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Reeds are made from the Arundo donax plant, also known as "giant cane", a member of the grass family.
Cane is a material naturally suited to the manufacture of musical reeds, due to its acoustic properties and flexibility. Bamboo, although a member of the same grass family and similar in appearance to Arundo donax, is too dense for reed making.
Flexibility and strength
Cane is a natural material that offers an optimal balance between flexibility and strength. This combination allows the reeds to vibrate freely while maintaining their shape and durability in extended use.
Cane has the ideal density for creating reeds that produce rich, balanced sounds. Its cellular structure and density allow good control of sound and nuance. Arundo donax, from which we make our reeds, has an average density of between 0.4 and 0.6. And although there are many species of bamboo, their densities are generally higher than 0.7.
Cane has unique acoustic properties that help to produce a clear, timbred and expressive sound. Its acoustic resonance enables the reeds to produce a wide range of sounds and musical colors.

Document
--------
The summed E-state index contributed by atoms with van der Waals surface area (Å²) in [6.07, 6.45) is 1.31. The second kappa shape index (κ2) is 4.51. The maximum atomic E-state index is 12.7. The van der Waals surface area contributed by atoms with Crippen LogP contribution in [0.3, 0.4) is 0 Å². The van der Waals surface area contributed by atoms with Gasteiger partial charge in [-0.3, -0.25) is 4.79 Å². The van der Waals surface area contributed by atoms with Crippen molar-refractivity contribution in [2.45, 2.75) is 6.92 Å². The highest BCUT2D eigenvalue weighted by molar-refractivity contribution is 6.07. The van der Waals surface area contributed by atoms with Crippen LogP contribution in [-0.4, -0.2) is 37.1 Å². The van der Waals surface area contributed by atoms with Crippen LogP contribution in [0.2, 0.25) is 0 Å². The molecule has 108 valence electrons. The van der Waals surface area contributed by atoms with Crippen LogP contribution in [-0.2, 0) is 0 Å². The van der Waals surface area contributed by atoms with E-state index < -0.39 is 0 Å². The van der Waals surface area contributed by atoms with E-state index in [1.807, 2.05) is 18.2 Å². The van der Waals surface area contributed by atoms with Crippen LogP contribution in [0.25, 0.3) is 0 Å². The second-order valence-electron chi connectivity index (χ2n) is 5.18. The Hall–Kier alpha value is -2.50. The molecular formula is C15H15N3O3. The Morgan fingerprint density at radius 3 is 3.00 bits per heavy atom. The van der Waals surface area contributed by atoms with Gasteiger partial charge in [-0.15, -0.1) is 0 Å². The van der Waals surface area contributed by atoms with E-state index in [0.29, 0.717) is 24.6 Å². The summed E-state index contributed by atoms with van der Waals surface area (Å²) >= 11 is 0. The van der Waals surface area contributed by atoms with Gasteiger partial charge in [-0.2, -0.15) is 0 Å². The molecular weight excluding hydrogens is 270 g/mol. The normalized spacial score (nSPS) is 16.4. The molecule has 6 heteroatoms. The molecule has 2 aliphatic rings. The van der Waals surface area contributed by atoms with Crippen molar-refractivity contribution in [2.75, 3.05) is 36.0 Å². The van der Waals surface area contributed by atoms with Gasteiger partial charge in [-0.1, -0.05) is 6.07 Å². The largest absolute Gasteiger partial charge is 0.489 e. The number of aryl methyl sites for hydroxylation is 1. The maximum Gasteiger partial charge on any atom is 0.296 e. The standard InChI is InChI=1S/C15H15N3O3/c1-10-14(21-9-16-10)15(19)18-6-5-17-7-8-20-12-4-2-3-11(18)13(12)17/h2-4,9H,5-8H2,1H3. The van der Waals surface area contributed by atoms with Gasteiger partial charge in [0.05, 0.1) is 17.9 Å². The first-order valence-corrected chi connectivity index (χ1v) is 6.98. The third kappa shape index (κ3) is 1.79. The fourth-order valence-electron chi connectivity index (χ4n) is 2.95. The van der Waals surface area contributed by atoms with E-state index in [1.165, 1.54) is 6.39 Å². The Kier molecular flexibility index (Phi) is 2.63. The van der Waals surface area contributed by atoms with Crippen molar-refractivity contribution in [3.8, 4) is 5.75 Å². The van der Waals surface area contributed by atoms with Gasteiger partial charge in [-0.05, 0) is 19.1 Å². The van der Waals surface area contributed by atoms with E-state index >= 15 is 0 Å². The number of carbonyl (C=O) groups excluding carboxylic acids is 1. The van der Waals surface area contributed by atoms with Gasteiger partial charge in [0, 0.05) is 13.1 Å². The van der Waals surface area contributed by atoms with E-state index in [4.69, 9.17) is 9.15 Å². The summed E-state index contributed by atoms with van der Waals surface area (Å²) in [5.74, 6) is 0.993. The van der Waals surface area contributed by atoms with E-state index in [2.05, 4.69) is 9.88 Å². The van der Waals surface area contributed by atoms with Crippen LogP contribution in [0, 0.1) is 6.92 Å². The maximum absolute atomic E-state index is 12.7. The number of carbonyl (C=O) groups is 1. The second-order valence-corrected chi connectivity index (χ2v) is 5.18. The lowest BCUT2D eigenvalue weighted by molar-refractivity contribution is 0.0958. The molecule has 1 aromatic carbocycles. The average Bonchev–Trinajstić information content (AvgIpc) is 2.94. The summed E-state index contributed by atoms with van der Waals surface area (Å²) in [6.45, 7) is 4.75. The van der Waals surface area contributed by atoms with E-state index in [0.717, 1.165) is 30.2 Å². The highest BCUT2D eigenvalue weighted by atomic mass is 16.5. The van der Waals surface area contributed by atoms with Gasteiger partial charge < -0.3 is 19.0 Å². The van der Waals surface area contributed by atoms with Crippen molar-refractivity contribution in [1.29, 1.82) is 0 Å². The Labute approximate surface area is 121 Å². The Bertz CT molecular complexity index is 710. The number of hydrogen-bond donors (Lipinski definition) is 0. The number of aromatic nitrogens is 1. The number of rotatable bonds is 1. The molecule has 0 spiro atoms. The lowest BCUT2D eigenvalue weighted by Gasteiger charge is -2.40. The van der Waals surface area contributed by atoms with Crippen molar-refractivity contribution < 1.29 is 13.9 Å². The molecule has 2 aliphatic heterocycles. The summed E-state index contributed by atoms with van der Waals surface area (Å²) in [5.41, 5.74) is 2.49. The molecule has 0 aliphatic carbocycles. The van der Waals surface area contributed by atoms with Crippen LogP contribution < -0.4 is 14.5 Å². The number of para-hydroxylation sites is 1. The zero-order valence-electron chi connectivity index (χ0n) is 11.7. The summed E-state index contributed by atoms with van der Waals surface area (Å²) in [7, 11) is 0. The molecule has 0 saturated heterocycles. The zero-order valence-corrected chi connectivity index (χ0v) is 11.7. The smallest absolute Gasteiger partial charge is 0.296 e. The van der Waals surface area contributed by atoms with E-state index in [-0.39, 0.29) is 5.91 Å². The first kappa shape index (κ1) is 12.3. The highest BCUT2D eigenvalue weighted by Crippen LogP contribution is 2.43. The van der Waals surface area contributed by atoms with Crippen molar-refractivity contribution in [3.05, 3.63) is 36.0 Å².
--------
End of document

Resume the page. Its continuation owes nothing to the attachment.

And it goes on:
Experience and tradition
The acoustic and playability factors of cane have been studied and mastered by reed producers over the years, making it the material of choice for clarinet and saxophone reeds.
Cane has long been used to make reeds for various wind instruments, including clarinets and saxophones. Among the earliest instruments to use reeds were the "aulos" of the ancient Greeks and the "tibia" of the Romans. The chalumeau, an ancestor of the clarinet, was widely used from the Middle Ages onwards. This wind instrument was often made of wood and featured a single reed, usually made of cane. The reed was attached to the end of the chalumeau, and the musician produced a sound by blowing into the instrument while manipulating their fingers over the holes to change the pitch of the notes. Its use has been perpetuated in the classical musical tradition, and know-how in the cultivation of specific canes has developed greatly.